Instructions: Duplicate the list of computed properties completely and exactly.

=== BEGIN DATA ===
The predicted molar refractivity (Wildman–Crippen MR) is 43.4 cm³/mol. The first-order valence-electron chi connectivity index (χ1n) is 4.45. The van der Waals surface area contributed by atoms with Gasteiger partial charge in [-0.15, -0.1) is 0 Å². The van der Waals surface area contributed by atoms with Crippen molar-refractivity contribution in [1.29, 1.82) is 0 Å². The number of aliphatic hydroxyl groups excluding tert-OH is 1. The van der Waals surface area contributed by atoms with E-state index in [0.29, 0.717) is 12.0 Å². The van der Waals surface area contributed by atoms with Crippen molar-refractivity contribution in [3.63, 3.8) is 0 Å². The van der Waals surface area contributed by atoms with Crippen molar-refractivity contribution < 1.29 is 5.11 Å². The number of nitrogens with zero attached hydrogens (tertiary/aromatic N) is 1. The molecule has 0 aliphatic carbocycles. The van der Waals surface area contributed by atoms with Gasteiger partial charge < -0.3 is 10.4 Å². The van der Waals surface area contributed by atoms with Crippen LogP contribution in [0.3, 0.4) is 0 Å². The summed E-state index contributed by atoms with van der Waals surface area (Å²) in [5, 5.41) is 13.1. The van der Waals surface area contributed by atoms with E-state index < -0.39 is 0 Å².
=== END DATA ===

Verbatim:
The predicted molar refractivity (Wildman–Crippen MR) is 43.4 cm³/mol. The first-order valence-electron chi connectivity index (χ1n) is 4.45. The van der Waals surface area contributed by atoms with Gasteiger partial charge in [-0.15, -0.1) is 0 Å². The van der Waals surface area contributed by atoms with Crippen molar-refractivity contribution in [1.29, 1.82) is 0 Å². The number of aliphatic hydroxyl groups excluding tert-OH is 1. The van der Waals surface area contributed by atoms with E-state index in [0.29, 0.717) is 12.0 Å². The van der Waals surface area contributed by atoms with Crippen molar-refractivity contribution in [3.63, 3.8) is 0 Å². The van der Waals surface area contributed by atoms with Crippen molar-refractivity contribution < 1.29 is 5.11 Å². The number of nitrogens with zero attached hydrogens (tertiary/aromatic N) is 1. The molecule has 0 aliphatic carbocycles. The van der Waals surface area contributed by atoms with Gasteiger partial charge < -0.3 is 10.4 Å². The van der Waals surface area contributed by atoms with Crippen LogP contribution in [0.3, 0.4) is 0 Å². The summed E-state index contributed by atoms with van der Waals surface area (Å²) in [5, 5.41) is 13.1. The van der Waals surface area contributed by atoms with E-state index < -0.39 is 0 Å².